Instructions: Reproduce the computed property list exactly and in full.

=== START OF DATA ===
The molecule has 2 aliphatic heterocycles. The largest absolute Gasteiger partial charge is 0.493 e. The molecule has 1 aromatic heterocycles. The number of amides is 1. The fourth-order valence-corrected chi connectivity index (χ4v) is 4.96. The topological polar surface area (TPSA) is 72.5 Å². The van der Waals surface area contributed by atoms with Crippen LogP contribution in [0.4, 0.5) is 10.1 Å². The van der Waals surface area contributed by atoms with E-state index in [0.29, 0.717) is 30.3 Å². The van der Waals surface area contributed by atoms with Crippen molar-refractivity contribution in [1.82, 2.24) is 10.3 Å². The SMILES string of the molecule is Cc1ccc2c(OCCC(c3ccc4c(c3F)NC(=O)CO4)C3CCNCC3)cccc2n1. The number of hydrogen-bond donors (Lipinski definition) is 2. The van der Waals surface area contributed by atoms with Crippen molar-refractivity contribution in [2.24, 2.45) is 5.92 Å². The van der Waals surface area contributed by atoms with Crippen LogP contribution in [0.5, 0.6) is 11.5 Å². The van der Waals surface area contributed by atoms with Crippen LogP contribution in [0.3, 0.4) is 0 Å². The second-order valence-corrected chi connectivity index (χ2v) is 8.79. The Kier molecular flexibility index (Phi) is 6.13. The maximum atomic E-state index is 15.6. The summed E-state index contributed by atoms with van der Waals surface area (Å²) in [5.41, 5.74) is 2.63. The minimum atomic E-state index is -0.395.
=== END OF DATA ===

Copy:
The molecule has 2 aliphatic heterocycles. The largest absolute Gasteiger partial charge is 0.493 e. The molecule has 1 aromatic heterocycles. The number of amides is 1. The fourth-order valence-corrected chi connectivity index (χ4v) is 4.96. The topological polar surface area (TPSA) is 72.5 Å². The van der Waals surface area contributed by atoms with Crippen LogP contribution in [0.4, 0.5) is 10.1 Å². The van der Waals surface area contributed by atoms with E-state index in [0.29, 0.717) is 30.3 Å². The van der Waals surface area contributed by atoms with Crippen molar-refractivity contribution in [1.82, 2.24) is 10.3 Å². The SMILES string of the molecule is Cc1ccc2c(OCCC(c3ccc4c(c3F)NC(=O)CO4)C3CCNCC3)cccc2n1. The number of hydrogen-bond donors (Lipinski definition) is 2. The van der Waals surface area contributed by atoms with Crippen molar-refractivity contribution in [2.24, 2.45) is 5.92 Å². The van der Waals surface area contributed by atoms with Crippen LogP contribution in [0.5, 0.6) is 11.5 Å². The van der Waals surface area contributed by atoms with Crippen LogP contribution in [0.3, 0.4) is 0 Å². The second-order valence-corrected chi connectivity index (χ2v) is 8.79. The Kier molecular flexibility index (Phi) is 6.13. The maximum atomic E-state index is 15.6. The summed E-state index contributed by atoms with van der Waals surface area (Å²) in [5.41, 5.74) is 2.63. The minimum atomic E-state index is -0.395.